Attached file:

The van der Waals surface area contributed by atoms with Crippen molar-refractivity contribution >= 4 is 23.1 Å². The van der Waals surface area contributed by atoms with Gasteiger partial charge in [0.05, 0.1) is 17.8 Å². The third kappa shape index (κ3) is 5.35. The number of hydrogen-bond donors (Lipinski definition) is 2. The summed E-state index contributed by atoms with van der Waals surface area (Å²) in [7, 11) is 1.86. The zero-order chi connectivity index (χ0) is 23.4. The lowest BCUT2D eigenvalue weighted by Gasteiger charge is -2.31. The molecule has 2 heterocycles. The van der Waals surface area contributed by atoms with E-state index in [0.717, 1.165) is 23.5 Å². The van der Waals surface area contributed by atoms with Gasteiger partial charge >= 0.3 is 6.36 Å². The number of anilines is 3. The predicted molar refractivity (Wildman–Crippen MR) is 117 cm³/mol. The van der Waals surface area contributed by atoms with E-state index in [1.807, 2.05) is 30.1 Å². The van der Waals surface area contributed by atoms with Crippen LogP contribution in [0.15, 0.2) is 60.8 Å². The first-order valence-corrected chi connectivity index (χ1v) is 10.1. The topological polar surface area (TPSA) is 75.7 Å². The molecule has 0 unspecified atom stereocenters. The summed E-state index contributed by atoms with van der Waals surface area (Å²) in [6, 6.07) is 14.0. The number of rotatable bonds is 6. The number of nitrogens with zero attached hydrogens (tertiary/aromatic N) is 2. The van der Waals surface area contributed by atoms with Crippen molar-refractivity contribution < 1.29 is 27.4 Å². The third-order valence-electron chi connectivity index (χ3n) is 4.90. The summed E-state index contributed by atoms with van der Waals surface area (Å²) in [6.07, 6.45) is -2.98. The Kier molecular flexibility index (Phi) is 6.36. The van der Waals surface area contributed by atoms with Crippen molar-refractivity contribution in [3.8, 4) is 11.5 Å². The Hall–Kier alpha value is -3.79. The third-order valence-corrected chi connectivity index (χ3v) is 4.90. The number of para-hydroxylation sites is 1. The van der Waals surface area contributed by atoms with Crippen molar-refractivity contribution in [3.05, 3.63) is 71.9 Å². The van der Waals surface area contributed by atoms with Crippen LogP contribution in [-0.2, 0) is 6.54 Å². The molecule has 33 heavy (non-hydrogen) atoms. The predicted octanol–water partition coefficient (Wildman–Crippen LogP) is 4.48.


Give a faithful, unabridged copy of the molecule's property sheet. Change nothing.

The van der Waals surface area contributed by atoms with Crippen molar-refractivity contribution >= 4 is 23.1 Å². The van der Waals surface area contributed by atoms with Gasteiger partial charge in [0.05, 0.1) is 17.8 Å². The third kappa shape index (κ3) is 5.35. The number of hydrogen-bond donors (Lipinski definition) is 2. The summed E-state index contributed by atoms with van der Waals surface area (Å²) in [7, 11) is 1.86. The zero-order chi connectivity index (χ0) is 23.4. The lowest BCUT2D eigenvalue weighted by Gasteiger charge is -2.31. The molecule has 2 heterocycles. The van der Waals surface area contributed by atoms with E-state index in [0.717, 1.165) is 23.5 Å². The van der Waals surface area contributed by atoms with Gasteiger partial charge >= 0.3 is 6.36 Å². The number of anilines is 3. The predicted molar refractivity (Wildman–Crippen MR) is 117 cm³/mol. The van der Waals surface area contributed by atoms with E-state index in [1.807, 2.05) is 30.1 Å². The van der Waals surface area contributed by atoms with Crippen LogP contribution in [0.15, 0.2) is 60.8 Å². The first-order valence-corrected chi connectivity index (χ1v) is 10.1. The topological polar surface area (TPSA) is 75.7 Å². The molecule has 0 unspecified atom stereocenters. The summed E-state index contributed by atoms with van der Waals surface area (Å²) in [6, 6.07) is 14.0. The number of rotatable bonds is 6. The number of nitrogens with zero attached hydrogens (tertiary/aromatic N) is 2. The van der Waals surface area contributed by atoms with Crippen molar-refractivity contribution < 1.29 is 27.4 Å². The third-order valence-electron chi connectivity index (χ3n) is 4.90. The summed E-state index contributed by atoms with van der Waals surface area (Å²) in [6.07, 6.45) is -2.98. The Kier molecular flexibility index (Phi) is 6.36. The van der Waals surface area contributed by atoms with Crippen molar-refractivity contribution in [3.8, 4) is 11.5 Å². The Hall–Kier alpha value is -3.79. The third-order valence-corrected chi connectivity index (χ3v) is 4.90. The number of para-hydroxylation sites is 1. The van der Waals surface area contributed by atoms with Crippen molar-refractivity contribution in [3.05, 3.63) is 71.9 Å². The van der Waals surface area contributed by atoms with Crippen LogP contribution in [-0.2, 0) is 6.54 Å². The molecule has 33 heavy (non-hydrogen) atoms. The predicted octanol–water partition coefficient (Wildman–Crippen LogP) is 4.48.